The case against IORT in the management of early stage breast cancer

  • Chirag Shah
    Corresponding author. 9500 Euclid Avenue, CA 5-162, Department of Radiation Oncology, Taussig Cancer Institute, Cleveland Clinic, Cleveland, OH, 44195.
    Department of Radiation Oncology, Taussig Cancer Institute, Cleveland Clinic, Cleveland, OH
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Published:October 11, 2022DOI:
      Since the development of breast conserving therapy (BCT) that incorporated standard fractionation whole breast irradiation (WBI) delivered daily over 5–7 weeks, there has been a concerted effort to shorten the duration of adjuvant radiation therapy as a way to improve convenience and compliance, reduce costs, and potentially reduce toxicities. Over the past decade, an unprecedent shift in breast radiation techniques and regimens has led to the emergence of shorter courses of WBI (5–15 fractions) as well as partial breast approaches which also reduce treatment duration to 1–3 weeks. However, the ultimate short course radiation therapy approach would be a single fraction of treatment; intraoperative radiation therapy (IORT) offers this potential. However, at this time, the data available supports that IORT is not an appropriate option for patients with early stage breast cancer.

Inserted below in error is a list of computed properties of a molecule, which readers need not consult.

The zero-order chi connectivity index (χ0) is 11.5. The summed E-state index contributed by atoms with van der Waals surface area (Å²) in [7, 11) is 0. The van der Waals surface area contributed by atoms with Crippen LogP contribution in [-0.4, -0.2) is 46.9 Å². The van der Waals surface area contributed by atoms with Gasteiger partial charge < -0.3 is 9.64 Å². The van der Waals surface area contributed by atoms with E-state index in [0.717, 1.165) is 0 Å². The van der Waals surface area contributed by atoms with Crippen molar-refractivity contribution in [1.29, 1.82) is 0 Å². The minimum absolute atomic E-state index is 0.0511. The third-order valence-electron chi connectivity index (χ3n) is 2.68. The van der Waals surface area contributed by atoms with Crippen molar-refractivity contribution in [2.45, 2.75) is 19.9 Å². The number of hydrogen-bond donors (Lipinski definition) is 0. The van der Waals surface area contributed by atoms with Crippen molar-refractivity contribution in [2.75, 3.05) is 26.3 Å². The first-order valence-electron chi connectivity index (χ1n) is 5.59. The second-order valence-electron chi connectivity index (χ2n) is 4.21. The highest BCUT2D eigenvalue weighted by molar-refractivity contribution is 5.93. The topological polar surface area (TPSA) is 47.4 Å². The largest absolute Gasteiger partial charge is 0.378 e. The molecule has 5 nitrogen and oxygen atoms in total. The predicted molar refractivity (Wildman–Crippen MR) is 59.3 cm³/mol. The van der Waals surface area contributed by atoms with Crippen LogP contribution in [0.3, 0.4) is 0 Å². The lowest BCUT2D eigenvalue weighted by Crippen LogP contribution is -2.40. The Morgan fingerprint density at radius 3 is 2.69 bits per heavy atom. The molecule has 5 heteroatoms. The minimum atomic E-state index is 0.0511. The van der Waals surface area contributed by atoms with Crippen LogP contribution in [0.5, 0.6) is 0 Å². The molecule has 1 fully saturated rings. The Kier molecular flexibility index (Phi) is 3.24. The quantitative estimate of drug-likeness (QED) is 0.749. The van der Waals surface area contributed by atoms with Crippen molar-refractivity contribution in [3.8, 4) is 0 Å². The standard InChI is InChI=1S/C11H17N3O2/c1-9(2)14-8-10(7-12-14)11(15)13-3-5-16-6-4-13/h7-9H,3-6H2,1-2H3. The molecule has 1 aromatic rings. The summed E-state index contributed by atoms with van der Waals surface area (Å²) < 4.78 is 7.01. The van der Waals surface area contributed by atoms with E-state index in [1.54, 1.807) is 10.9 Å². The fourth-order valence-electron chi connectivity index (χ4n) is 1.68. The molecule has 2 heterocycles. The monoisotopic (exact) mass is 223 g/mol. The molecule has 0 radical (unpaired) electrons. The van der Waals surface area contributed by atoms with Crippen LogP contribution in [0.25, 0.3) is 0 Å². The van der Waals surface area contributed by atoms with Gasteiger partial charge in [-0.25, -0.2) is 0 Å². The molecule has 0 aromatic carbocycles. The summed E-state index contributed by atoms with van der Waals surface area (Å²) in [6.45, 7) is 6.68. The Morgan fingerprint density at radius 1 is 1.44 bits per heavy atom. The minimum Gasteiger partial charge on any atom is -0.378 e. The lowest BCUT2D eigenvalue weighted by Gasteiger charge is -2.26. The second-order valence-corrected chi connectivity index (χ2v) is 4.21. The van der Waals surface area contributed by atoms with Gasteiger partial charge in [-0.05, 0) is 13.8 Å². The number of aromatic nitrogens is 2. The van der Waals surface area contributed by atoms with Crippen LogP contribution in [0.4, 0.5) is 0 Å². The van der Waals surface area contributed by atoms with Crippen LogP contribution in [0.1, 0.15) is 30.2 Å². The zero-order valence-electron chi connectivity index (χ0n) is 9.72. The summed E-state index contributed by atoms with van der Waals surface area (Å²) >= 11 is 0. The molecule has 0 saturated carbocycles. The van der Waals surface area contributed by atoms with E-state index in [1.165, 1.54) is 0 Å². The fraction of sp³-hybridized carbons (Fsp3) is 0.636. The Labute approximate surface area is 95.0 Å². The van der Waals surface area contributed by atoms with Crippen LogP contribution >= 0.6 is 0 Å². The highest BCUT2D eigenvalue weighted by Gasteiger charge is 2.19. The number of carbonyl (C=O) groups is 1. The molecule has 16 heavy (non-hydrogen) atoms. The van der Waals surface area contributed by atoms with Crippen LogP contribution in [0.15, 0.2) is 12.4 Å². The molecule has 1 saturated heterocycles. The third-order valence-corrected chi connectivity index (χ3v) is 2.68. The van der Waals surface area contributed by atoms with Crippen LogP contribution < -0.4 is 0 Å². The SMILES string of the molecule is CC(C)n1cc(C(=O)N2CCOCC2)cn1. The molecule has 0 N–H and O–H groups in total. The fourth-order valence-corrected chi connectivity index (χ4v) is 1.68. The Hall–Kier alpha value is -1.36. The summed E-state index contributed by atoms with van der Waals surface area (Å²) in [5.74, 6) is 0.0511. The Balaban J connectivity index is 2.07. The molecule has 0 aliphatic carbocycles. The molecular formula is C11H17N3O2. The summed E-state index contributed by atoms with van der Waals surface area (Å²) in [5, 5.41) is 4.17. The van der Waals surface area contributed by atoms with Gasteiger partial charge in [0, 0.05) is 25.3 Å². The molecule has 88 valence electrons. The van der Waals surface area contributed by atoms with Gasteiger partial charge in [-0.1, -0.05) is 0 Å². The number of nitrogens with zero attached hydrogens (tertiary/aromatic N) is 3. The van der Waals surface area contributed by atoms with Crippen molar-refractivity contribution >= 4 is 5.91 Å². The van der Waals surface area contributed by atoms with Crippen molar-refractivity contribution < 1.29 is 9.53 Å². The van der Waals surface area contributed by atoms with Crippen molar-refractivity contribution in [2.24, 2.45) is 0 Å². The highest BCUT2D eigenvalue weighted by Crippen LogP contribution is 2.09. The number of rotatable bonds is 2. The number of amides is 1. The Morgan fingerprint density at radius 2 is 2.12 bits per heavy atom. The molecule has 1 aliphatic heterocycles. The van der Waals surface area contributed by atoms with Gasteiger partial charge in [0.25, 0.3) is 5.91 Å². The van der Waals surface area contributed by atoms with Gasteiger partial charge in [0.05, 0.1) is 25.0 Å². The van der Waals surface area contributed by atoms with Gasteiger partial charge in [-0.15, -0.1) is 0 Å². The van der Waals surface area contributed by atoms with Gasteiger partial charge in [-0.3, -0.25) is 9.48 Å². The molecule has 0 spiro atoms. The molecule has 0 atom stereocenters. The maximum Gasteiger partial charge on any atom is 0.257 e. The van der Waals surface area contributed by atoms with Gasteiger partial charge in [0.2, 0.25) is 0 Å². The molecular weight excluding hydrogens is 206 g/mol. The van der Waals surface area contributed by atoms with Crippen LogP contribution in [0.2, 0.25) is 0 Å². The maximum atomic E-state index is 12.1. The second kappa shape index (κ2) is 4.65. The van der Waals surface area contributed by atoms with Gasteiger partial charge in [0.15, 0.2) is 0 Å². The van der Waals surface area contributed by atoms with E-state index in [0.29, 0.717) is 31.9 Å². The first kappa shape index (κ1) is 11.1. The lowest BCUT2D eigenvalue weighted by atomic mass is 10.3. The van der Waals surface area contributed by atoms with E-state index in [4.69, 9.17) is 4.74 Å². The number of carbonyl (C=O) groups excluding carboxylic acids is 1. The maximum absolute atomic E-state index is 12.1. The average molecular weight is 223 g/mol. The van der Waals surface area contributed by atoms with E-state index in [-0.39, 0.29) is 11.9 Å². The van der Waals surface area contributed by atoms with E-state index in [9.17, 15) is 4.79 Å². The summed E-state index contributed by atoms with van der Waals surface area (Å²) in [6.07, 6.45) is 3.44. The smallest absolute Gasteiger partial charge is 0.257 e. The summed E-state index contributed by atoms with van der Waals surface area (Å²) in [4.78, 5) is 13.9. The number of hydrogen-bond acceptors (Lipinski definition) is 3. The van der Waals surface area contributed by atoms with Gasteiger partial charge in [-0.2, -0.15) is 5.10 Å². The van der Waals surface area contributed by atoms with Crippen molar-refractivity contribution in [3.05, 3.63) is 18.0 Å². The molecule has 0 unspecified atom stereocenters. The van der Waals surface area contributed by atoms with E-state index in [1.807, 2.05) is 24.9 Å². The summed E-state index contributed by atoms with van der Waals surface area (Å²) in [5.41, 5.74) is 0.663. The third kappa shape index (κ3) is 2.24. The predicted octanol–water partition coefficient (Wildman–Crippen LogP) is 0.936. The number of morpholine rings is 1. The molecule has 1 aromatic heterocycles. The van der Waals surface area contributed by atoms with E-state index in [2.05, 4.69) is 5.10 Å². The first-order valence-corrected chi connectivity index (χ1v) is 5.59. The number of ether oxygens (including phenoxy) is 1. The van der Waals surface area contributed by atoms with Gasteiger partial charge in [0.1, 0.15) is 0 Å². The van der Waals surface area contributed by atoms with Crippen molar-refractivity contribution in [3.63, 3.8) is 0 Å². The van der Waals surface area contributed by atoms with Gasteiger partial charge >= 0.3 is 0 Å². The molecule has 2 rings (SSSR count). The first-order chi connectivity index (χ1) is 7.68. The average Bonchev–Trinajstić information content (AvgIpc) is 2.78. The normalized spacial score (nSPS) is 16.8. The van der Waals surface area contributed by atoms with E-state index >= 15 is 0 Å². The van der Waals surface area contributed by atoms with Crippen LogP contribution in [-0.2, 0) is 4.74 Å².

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      Linked Article

      • The case for risk-stratified IORT for early breast cancer
        BrachytherapyVol. 21Issue 6
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          Despite the significant advancement in local and systemic therapies, breast cancer remains the second leading cause of women cancer deaths (1). While adjuvant radiation therapy remains an integral part of breast cancer management (2), de-escalation strategies are increasingly being investigated. Radiation therapy de-escalation approaches entails fewer treatment days (hypofractionation), smaller target volume (partial breast irradiation -PBI-), or both (accelerated partial breast irradiation -APBI-).
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